You have to be very lucky to see a snow leopard in the wild. There’s a reason why it’s called the Grey Ghost of the Himalayas. It’s one of the most elusive species in the world, and if you are lucky to see one, most likely it will be through a spotting scope as they patrol the high mountain ridges kilometers away.
On top of this: add one of the most harsh photography terrains on the planet. The snow leopard rarely descends below 4000 meters (13,000 feet). There’s only a short gap in the winter months (January – March), when it comes down for mating and hunting. This means you are constantly confronted with altitude issues, snow storms and temperatures dropping to – 30 Celcius (-22 Fahrenheit). I even had to sleep with my camera batteries tucked inside my underwear in my sleeping bag. To sum it up: photographing a wild snow leoapard is almost a mission impossible.
I was well aware of the low odds as I arrived to Leh National Park in northern India. But the Indian Himalayas are one of the most beautiful places in the world, and even If I would return without a single shot, I knew it would be worth the effort.
Since there would be long days of hiking, I didn’t want to bring any heavy lenses. My longest one was a Canon EF 100-400mm f/4,5-5,6L) with an Ef 1,4x lii extender.
After one week we got a quick glimpse of our first snow leopard, about 2 kilometers away high up on a ridge. It was a wonderful sight and everybody cheered. But seeing a small dot through the scope wasn’t enough for me. This was a once in a lifetime opportunity. To get a good shot I knew I had to do something out of the ordinary.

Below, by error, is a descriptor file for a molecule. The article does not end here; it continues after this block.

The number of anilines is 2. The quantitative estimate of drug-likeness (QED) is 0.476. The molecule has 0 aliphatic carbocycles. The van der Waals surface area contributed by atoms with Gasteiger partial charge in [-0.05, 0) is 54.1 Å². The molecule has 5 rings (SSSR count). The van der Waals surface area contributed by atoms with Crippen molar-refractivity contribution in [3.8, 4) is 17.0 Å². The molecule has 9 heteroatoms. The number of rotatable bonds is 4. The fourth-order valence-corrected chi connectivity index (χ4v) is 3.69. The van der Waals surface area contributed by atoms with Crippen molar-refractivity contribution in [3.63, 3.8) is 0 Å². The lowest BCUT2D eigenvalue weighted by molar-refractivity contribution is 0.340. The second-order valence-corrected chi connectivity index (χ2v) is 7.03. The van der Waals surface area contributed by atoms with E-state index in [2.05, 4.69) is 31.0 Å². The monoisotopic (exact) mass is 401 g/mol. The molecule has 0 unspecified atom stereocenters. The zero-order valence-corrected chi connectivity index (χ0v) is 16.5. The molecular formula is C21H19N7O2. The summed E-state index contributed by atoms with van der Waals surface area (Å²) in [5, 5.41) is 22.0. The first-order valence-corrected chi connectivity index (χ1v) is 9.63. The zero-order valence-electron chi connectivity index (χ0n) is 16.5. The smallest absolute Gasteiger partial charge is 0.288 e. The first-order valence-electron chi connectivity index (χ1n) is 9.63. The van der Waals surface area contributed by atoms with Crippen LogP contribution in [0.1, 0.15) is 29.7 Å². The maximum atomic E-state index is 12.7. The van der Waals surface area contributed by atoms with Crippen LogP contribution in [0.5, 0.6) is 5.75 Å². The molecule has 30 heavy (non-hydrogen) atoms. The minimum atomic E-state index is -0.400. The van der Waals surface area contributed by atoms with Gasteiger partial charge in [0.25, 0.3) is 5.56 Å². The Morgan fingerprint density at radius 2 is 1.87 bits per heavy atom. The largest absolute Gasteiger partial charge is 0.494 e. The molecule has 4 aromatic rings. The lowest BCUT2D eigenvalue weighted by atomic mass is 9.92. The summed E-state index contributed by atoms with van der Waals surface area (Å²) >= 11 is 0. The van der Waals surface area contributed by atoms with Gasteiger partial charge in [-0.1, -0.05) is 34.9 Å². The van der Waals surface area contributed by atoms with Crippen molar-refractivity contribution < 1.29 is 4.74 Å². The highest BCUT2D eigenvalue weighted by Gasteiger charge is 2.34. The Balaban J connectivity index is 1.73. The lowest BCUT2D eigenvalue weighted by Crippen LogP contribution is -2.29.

On day 12, after spotting another cat far away, I decided to leave the group and seek the luck on my own. Earlier in the day, I had seen some blue sheep (the main diet of the snow leopard) grazing in a valley in the direction of where it was heading. It was getting late. It was a dangerous and difficult task, but worth the risk.
After a long climb I finally reached the valley ridge. I looked down and the sheep where still there. Unfortunately, no snow leopard. I started to wait. Lying still, flat out in the snow in – 20 C is not an easy job. In just over an hour, my body was so deep frozen I could hardly move. I was just to give up and head back to camp, when I suddenly noticed how the sheep stopped moving. Their ears went on alert. Now I knew the snow leopard was close, and just a few minutes later, they all started to panic and run straight towards me.
When the dust and snow finally scattered, there it was: a magnificent female snow leopard right in front of me. My whole body started to shiver. Not just from the cold, but from the incredible experience. It was only about 100 meters (300 feet) away, so close that I could see it clearly with my bare eye. I took some quick photos and watched him wander up a rock wall. Ultimately, he stopped on a cliff right, and started to scout the valley below. The distance between us was even less. She looked straight into my eyes. Finally I put down my camera just to soak in the moment. I could hardly hold back my tears. This was undoubtly the moment of my life as a photographer. Still today, when I close me eyes, I can see her beautiful ice blue eyes and golden glimmering fur.
The tour was arranged by Wild World India
Pre order Björn Persson’s coming book: Searching for the Snow Leopard